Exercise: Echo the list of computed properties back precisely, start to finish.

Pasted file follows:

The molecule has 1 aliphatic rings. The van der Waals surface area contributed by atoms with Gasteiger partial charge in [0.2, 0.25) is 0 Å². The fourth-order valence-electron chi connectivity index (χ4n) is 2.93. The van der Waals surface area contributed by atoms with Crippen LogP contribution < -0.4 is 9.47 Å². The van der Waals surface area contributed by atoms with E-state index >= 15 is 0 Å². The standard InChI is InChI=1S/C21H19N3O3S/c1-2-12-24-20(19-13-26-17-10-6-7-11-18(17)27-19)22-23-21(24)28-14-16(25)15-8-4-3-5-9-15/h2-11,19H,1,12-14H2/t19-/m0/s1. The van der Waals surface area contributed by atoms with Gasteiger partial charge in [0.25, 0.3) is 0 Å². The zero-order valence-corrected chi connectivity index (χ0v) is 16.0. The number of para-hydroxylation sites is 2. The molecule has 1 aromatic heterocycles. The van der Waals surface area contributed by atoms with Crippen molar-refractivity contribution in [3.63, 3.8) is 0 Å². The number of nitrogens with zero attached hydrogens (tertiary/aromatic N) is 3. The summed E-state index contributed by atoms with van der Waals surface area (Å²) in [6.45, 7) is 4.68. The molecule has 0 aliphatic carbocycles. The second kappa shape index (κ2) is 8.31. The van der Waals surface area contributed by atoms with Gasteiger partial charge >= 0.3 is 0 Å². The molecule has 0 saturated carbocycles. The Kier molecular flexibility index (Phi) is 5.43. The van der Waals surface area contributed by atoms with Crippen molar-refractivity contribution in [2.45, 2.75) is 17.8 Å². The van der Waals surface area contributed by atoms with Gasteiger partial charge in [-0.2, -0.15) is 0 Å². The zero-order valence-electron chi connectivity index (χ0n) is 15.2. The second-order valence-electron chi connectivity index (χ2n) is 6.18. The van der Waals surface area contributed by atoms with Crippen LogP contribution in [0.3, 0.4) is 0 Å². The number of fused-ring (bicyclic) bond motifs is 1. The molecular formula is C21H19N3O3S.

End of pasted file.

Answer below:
The molecule has 1 aliphatic rings. The van der Waals surface area contributed by atoms with Gasteiger partial charge in [0.2, 0.25) is 0 Å². The fourth-order valence-electron chi connectivity index (χ4n) is 2.93. The van der Waals surface area contributed by atoms with Crippen LogP contribution < -0.4 is 9.47 Å². The van der Waals surface area contributed by atoms with E-state index >= 15 is 0 Å². The standard InChI is InChI=1S/C21H19N3O3S/c1-2-12-24-20(19-13-26-17-10-6-7-11-18(17)27-19)22-23-21(24)28-14-16(25)15-8-4-3-5-9-15/h2-11,19H,1,12-14H2/t19-/m0/s1. The van der Waals surface area contributed by atoms with Gasteiger partial charge in [0.25, 0.3) is 0 Å². The zero-order valence-corrected chi connectivity index (χ0v) is 16.0. The number of para-hydroxylation sites is 2. The molecule has 1 aromatic heterocycles. The van der Waals surface area contributed by atoms with Crippen molar-refractivity contribution in [3.63, 3.8) is 0 Å². The number of nitrogens with zero attached hydrogens (tertiary/aromatic N) is 3. The summed E-state index contributed by atoms with van der Waals surface area (Å²) in [6.45, 7) is 4.68. The molecule has 0 aliphatic carbocycles. The second kappa shape index (κ2) is 8.31. The van der Waals surface area contributed by atoms with Gasteiger partial charge >= 0.3 is 0 Å². The molecule has 0 saturated carbocycles. The Kier molecular flexibility index (Phi) is 5.43. The van der Waals surface area contributed by atoms with Crippen molar-refractivity contribution in [2.45, 2.75) is 17.8 Å². The van der Waals surface area contributed by atoms with Gasteiger partial charge in [-0.2, -0.15) is 0 Å². The zero-order valence-electron chi connectivity index (χ0n) is 15.2. The second-order valence-electron chi connectivity index (χ2n) is 6.18. The van der Waals surface area contributed by atoms with Crippen LogP contribution in [0.3, 0.4) is 0 Å². The number of fused-ring (bicyclic) bond motifs is 1. The molecular formula is C21H19N3O3S.